However, South Korea facilitates financing and helps entrepreneurs start businesses through support policies that include start-up financing assistance. South Korea’s Financial Supervisory Service (FSS) report released last year revealed government had launched several programmes to support struggling SMEs, including a “fast-track” programme to simplify loan applications.
The FSS said it would encourage banks to extent the programme that would offer guidance to SMEs on governance and competitiveness.
In contrast, Zimbabwean vendors lack access to bank loans, as currently the country is in the throes of a liquidity crunch, partly blamed on banks’ non-performing loan books that have resulted in financial institutions’ unwillingness to lend, especially in cases where there is no collateral.
Tax expert Rameck Masaire said direct taxation of vendors was never an easy proposition, especially in the current environment where regulation of vendors is non–existent.
“Vendors are largely of no fixed abode, have no formalised way of doing business, thus their activities would be difficult to monitor,” he said.
“Zimra has to evaluate the existing framework, identify areas of poor performance and only then come up with new measures with a view to determine the actual situation on the ground.
“After evaluation, they should come up with new measures, otherwise they risk coming up with measures that will meet insurmountable challenges.”
Presenting his 2015 budget last November, Finance minister Patrick Chinamasa revealed US$3,7 billion would be spent on recurrent expenditures such as labour costs, meaning a paltry amount would remain for crucial development projects and service delivery.
The budget was in December revised downwards to US$3,6 billion from US$4,1 billion. Government is currently mooting retrenchment to ease its financial burden, but that too has its problems, not least of which is how to raise funds to pay retrenches. Presently, government has allowed some workers who have reached retirement age to continue working as it cannot raise their retrenchment packages.
Takunda Mugaga, an economist, said it would be a travesty of justice to tax the disadvantaged without plugging rampant corruption at the country’s border posts by Zimra officials.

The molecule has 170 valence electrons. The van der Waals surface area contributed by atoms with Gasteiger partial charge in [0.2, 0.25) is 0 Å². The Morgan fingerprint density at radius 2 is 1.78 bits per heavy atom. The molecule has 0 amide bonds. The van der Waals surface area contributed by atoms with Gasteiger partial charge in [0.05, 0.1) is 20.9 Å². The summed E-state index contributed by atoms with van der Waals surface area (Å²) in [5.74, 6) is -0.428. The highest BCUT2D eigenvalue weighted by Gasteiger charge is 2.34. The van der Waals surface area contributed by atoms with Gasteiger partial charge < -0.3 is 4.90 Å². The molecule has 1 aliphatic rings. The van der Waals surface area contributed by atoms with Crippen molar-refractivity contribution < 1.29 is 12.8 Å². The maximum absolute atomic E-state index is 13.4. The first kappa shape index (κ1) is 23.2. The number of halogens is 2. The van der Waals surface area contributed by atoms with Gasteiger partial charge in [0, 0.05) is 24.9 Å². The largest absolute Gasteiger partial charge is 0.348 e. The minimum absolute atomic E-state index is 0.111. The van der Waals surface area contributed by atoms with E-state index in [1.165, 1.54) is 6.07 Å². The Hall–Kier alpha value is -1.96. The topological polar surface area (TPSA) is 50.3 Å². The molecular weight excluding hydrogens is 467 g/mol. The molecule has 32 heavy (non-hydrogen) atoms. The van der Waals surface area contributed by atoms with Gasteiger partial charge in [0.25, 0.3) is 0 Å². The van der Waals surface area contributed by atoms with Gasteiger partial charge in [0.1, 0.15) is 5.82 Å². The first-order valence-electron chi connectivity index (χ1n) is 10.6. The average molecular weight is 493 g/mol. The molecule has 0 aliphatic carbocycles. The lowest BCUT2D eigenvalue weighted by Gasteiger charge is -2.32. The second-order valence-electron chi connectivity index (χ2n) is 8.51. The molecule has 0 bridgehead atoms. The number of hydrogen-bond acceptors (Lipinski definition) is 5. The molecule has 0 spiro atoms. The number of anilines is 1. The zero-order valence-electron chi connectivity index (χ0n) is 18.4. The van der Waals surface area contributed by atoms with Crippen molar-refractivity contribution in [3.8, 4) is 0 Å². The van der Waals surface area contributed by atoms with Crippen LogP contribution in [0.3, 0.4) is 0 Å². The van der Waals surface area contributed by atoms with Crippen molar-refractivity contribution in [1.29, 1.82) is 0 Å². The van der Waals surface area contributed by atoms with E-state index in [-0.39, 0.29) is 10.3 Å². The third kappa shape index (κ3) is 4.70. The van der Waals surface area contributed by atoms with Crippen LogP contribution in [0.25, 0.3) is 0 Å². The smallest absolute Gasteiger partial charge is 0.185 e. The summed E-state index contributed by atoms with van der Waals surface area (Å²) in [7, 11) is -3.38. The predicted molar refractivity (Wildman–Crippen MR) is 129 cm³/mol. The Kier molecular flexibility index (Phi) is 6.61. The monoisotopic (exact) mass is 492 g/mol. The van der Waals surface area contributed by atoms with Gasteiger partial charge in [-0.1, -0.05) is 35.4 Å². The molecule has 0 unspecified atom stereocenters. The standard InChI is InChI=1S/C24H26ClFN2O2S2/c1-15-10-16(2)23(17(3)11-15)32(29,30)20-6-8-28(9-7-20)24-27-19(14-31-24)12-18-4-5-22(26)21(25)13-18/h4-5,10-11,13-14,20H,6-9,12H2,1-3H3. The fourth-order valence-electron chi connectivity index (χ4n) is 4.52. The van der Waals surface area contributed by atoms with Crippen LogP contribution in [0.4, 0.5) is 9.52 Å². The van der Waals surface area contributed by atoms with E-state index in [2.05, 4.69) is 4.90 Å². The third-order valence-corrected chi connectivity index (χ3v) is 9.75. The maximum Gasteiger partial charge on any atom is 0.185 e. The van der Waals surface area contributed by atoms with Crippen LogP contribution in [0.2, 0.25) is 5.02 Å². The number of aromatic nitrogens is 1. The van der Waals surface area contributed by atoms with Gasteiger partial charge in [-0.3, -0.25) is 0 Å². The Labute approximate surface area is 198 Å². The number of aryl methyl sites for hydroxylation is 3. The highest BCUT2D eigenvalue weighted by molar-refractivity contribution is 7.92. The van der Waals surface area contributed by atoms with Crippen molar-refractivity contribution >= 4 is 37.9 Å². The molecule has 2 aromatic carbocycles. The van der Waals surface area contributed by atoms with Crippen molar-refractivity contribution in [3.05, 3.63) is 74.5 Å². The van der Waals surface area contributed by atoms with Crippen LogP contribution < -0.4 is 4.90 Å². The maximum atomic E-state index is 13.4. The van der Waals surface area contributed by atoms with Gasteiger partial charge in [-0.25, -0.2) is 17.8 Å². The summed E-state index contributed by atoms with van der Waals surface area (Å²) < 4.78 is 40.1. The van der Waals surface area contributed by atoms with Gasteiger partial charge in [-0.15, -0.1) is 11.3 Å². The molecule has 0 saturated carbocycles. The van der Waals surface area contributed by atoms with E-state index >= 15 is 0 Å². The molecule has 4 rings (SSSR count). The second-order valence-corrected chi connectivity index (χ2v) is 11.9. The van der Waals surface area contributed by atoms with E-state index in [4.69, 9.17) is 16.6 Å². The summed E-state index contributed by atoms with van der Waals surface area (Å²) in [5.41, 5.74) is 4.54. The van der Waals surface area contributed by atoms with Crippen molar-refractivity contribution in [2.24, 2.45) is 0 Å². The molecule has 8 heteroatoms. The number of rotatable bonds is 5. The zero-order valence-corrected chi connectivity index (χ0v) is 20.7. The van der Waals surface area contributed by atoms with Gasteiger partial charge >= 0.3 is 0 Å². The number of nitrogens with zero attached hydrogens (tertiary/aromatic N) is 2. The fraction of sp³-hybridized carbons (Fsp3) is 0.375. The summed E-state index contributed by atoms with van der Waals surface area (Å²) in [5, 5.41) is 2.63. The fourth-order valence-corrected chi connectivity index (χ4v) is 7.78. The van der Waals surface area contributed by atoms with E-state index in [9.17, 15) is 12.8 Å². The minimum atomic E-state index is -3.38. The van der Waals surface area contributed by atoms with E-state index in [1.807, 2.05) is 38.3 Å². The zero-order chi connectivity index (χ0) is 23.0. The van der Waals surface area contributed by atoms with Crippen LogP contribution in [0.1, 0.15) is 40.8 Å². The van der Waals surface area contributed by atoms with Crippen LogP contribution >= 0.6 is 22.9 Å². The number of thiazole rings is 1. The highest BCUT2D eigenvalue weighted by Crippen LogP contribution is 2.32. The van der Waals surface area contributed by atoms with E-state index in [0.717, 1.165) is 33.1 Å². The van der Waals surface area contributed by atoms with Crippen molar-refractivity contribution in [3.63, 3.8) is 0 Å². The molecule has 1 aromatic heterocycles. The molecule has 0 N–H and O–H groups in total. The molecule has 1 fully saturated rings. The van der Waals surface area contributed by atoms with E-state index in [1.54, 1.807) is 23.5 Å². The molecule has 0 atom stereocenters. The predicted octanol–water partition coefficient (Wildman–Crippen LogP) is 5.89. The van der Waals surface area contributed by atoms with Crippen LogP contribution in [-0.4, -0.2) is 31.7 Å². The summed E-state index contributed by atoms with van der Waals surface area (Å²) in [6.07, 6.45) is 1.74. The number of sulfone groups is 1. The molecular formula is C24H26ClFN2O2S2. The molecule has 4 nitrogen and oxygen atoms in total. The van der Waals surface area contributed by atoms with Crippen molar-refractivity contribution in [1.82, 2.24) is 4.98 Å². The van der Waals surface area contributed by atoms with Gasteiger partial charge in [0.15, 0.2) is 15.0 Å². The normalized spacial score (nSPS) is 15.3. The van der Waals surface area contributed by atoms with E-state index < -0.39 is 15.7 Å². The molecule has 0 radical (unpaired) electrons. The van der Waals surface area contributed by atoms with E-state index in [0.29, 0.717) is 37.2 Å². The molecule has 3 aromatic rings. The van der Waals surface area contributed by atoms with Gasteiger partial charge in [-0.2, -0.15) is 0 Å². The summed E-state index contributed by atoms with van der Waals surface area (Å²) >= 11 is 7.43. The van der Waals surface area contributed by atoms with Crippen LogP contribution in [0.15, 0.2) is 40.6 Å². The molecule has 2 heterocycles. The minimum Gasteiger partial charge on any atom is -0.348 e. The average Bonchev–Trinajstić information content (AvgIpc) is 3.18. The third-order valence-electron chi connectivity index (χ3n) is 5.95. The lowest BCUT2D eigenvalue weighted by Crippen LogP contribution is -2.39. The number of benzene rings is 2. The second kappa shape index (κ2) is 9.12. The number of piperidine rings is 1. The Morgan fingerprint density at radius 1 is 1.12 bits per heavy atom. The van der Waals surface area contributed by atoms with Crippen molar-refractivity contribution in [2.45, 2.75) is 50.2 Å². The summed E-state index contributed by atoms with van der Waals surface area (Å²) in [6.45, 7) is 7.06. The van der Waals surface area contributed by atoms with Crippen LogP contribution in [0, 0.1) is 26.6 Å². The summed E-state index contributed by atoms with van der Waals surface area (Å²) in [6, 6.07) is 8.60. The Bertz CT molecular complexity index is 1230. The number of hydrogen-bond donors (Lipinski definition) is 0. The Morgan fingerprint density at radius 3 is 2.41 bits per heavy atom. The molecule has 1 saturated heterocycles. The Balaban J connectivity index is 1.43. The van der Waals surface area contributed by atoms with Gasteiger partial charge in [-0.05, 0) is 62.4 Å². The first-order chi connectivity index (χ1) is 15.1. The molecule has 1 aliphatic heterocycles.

“There are very few vendors who have economic weight. They are poor and do not have money. It is a regressive to tax them because it’s targeting the poor while those who are connected trade without paying duties. We are losing a lot of revenue on the border posts due to corrupt Zimra officials,” Mugaga said.
Airtime vendor Masimba Nyangoro said he was not aware of the impending tax, but said he would quit if it became unsustainable.
“I will have to see how much they want from us. I will quit the trade and do something else if the tax burden is high.”
Masaire said it was burdensome to tax vendors because they are already contributing to the fiscus through value-added tax (VAT) and excise duty.
“Any new measures must be simple and not costly for the taxpayer to comply. The vendors would have to pay their tax through the recognised channel, and currently these are already contributing to the fiscus through VAT on their consumption of goods and services,” he said.
“Airtime for example is subject to both VAT and excise duty and these are progressive taxes that recognise and already classify the poor from the rich. The more airtime you consume, the more tax you pay.”
He said to create fiscal inclusiveness, Zimra has to identify projects from which the vendor realises income and then use that as a platform to raise a vendors levy based on products that are widely sought after by the vendors.
While government continues to mull the best way to tax vendors, what is already clear is that the unpopular move would be very difficult to implement.